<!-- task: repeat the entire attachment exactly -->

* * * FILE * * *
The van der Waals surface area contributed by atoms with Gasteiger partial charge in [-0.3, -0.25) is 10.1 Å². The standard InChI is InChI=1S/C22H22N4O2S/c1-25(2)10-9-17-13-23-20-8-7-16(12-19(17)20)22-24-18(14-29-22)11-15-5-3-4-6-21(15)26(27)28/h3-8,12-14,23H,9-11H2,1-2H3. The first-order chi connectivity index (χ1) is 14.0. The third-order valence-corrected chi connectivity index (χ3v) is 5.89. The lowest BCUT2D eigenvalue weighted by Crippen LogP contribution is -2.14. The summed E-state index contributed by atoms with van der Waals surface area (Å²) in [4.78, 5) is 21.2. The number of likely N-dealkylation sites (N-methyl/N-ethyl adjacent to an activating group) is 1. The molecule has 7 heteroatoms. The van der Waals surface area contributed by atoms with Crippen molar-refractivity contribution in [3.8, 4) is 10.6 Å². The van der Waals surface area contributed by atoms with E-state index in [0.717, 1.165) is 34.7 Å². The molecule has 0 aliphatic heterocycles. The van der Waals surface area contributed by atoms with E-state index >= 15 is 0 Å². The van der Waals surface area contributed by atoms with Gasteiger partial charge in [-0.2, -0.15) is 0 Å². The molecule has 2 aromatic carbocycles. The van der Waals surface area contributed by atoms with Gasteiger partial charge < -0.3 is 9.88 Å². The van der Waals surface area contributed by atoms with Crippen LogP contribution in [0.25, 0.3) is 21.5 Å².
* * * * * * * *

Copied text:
The van der Waals surface area contributed by atoms with Gasteiger partial charge in [-0.3, -0.25) is 10.1 Å². The standard InChI is InChI=1S/C22H22N4O2S/c1-25(2)10-9-17-13-23-20-8-7-16(12-19(17)20)22-24-18(14-29-22)11-15-5-3-4-6-21(15)26(27)28/h3-8,12-14,23H,9-11H2,1-2H3. The first-order chi connectivity index (χ1) is 14.0. The third-order valence-corrected chi connectivity index (χ3v) is 5.89. The lowest BCUT2D eigenvalue weighted by Crippen LogP contribution is -2.14. The summed E-state index contributed by atoms with van der Waals surface area (Å²) in [4.78, 5) is 21.2. The number of likely N-dealkylation sites (N-methyl/N-ethyl adjacent to an activating group) is 1. The molecule has 7 heteroatoms. The van der Waals surface area contributed by atoms with Crippen molar-refractivity contribution in [3.8, 4) is 10.6 Å². The van der Waals surface area contributed by atoms with E-state index in [0.717, 1.165) is 34.7 Å². The molecule has 0 aliphatic heterocycles. The van der Waals surface area contributed by atoms with E-state index >= 15 is 0 Å². The van der Waals surface area contributed by atoms with Gasteiger partial charge in [-0.2, -0.15) is 0 Å². The molecule has 2 aromatic carbocycles. The van der Waals surface area contributed by atoms with Gasteiger partial charge < -0.3 is 9.88 Å². The van der Waals surface area contributed by atoms with Crippen LogP contribution in [0.25, 0.3) is 21.5 Å².